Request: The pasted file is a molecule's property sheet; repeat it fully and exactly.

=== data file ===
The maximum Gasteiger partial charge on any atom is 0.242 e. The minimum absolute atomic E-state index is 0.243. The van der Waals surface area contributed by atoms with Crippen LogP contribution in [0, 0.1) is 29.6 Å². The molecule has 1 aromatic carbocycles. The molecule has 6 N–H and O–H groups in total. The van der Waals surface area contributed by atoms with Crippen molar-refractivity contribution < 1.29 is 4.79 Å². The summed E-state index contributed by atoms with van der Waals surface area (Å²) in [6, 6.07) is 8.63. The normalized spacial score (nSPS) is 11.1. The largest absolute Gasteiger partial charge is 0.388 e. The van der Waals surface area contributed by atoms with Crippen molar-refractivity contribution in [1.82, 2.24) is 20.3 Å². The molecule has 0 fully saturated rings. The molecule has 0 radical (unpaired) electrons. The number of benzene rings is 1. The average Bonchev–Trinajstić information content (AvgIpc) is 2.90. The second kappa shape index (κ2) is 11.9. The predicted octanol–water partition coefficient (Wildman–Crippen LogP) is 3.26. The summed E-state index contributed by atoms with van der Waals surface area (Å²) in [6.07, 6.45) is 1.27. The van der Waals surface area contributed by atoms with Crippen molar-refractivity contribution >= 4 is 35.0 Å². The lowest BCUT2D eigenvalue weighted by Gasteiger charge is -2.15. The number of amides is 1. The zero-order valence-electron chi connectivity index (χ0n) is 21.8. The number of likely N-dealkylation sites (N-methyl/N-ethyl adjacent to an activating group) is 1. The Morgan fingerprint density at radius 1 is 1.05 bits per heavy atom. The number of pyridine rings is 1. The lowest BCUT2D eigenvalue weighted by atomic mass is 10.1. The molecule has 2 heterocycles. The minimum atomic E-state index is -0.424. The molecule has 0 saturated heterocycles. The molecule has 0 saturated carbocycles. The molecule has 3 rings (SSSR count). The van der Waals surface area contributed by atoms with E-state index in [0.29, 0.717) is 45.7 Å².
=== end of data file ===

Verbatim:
The maximum Gasteiger partial charge on any atom is 0.242 e. The minimum absolute atomic E-state index is 0.243. The van der Waals surface area contributed by atoms with Crippen LogP contribution in [0, 0.1) is 29.6 Å². The molecule has 1 aromatic carbocycles. The molecule has 6 N–H and O–H groups in total. The van der Waals surface area contributed by atoms with Crippen molar-refractivity contribution < 1.29 is 4.79 Å². The summed E-state index contributed by atoms with van der Waals surface area (Å²) in [6, 6.07) is 8.63. The normalized spacial score (nSPS) is 11.1. The largest absolute Gasteiger partial charge is 0.388 e. The van der Waals surface area contributed by atoms with Crippen molar-refractivity contribution in [1.82, 2.24) is 20.3 Å². The molecule has 0 fully saturated rings. The molecule has 0 radical (unpaired) electrons. The number of benzene rings is 1. The average Bonchev–Trinajstić information content (AvgIpc) is 2.90. The second kappa shape index (κ2) is 11.9. The predicted octanol–water partition coefficient (Wildman–Crippen LogP) is 3.26. The summed E-state index contributed by atoms with van der Waals surface area (Å²) in [6.07, 6.45) is 1.27. The van der Waals surface area contributed by atoms with Crippen molar-refractivity contribution >= 4 is 35.0 Å². The lowest BCUT2D eigenvalue weighted by Gasteiger charge is -2.15. The number of amides is 1. The zero-order valence-electron chi connectivity index (χ0n) is 21.8. The number of likely N-dealkylation sites (N-methyl/N-ethyl adjacent to an activating group) is 1. The Morgan fingerprint density at radius 1 is 1.05 bits per heavy atom. The number of pyridine rings is 1. The lowest BCUT2D eigenvalue weighted by atomic mass is 10.1. The molecule has 2 heterocycles. The minimum atomic E-state index is -0.424. The molecule has 0 saturated heterocycles. The molecule has 0 saturated carbocycles. The molecule has 3 rings (SSSR count). The van der Waals surface area contributed by atoms with E-state index in [0.29, 0.717) is 45.7 Å².